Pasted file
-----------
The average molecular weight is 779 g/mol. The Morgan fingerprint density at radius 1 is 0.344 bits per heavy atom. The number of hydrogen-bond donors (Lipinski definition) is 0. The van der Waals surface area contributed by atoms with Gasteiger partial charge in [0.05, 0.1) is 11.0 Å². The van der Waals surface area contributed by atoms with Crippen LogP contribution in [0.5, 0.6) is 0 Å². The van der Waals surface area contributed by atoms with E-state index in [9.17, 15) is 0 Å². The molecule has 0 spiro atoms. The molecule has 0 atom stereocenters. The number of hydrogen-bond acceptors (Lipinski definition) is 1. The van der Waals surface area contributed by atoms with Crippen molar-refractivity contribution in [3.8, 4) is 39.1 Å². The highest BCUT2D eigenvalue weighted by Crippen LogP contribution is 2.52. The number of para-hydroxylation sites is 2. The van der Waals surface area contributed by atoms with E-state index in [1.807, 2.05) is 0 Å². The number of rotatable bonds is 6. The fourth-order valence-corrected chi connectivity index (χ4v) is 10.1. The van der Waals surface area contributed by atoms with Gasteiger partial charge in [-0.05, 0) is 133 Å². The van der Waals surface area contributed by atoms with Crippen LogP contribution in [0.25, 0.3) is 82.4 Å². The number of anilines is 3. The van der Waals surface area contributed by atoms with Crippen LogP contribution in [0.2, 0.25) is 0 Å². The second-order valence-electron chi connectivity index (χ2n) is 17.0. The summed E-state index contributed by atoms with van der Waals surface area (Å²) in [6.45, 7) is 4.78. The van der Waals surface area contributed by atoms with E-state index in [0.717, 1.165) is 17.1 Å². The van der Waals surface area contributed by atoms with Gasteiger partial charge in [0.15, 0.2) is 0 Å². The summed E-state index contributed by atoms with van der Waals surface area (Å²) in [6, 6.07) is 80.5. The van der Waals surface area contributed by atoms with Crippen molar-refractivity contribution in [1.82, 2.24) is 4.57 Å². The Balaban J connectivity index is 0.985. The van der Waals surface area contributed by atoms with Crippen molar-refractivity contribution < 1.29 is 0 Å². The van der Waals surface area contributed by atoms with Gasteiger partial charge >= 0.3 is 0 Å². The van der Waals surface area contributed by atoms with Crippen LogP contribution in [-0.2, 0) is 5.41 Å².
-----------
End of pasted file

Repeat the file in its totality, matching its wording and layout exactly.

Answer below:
The average molecular weight is 779 g/mol. The Morgan fingerprint density at radius 1 is 0.344 bits per heavy atom. The number of hydrogen-bond donors (Lipinski definition) is 0. The van der Waals surface area contributed by atoms with Gasteiger partial charge in [0.05, 0.1) is 11.0 Å². The van der Waals surface area contributed by atoms with Crippen LogP contribution in [0.5, 0.6) is 0 Å². The van der Waals surface area contributed by atoms with E-state index in [9.17, 15) is 0 Å². The molecule has 0 spiro atoms. The molecule has 0 atom stereocenters. The number of hydrogen-bond acceptors (Lipinski definition) is 1. The van der Waals surface area contributed by atoms with Crippen molar-refractivity contribution in [3.8, 4) is 39.1 Å². The highest BCUT2D eigenvalue weighted by Crippen LogP contribution is 2.52. The number of para-hydroxylation sites is 2. The van der Waals surface area contributed by atoms with E-state index in [1.807, 2.05) is 0 Å². The number of rotatable bonds is 6. The fourth-order valence-corrected chi connectivity index (χ4v) is 10.1. The van der Waals surface area contributed by atoms with Gasteiger partial charge in [-0.05, 0) is 133 Å². The van der Waals surface area contributed by atoms with Crippen LogP contribution in [0.25, 0.3) is 82.4 Å². The number of anilines is 3. The van der Waals surface area contributed by atoms with Crippen LogP contribution in [0.2, 0.25) is 0 Å². The second-order valence-electron chi connectivity index (χ2n) is 17.0. The summed E-state index contributed by atoms with van der Waals surface area (Å²) in [6.45, 7) is 4.78. The van der Waals surface area contributed by atoms with E-state index in [0.717, 1.165) is 17.1 Å². The van der Waals surface area contributed by atoms with Gasteiger partial charge in [0.15, 0.2) is 0 Å². The summed E-state index contributed by atoms with van der Waals surface area (Å²) in [6, 6.07) is 80.5. The van der Waals surface area contributed by atoms with Crippen molar-refractivity contribution in [1.82, 2.24) is 4.57 Å². The Balaban J connectivity index is 0.985. The van der Waals surface area contributed by atoms with Crippen molar-refractivity contribution < 1.29 is 0 Å². The van der Waals surface area contributed by atoms with Gasteiger partial charge >= 0.3 is 0 Å². The van der Waals surface area contributed by atoms with Crippen LogP contribution in [-0.2, 0) is 5.41 Å².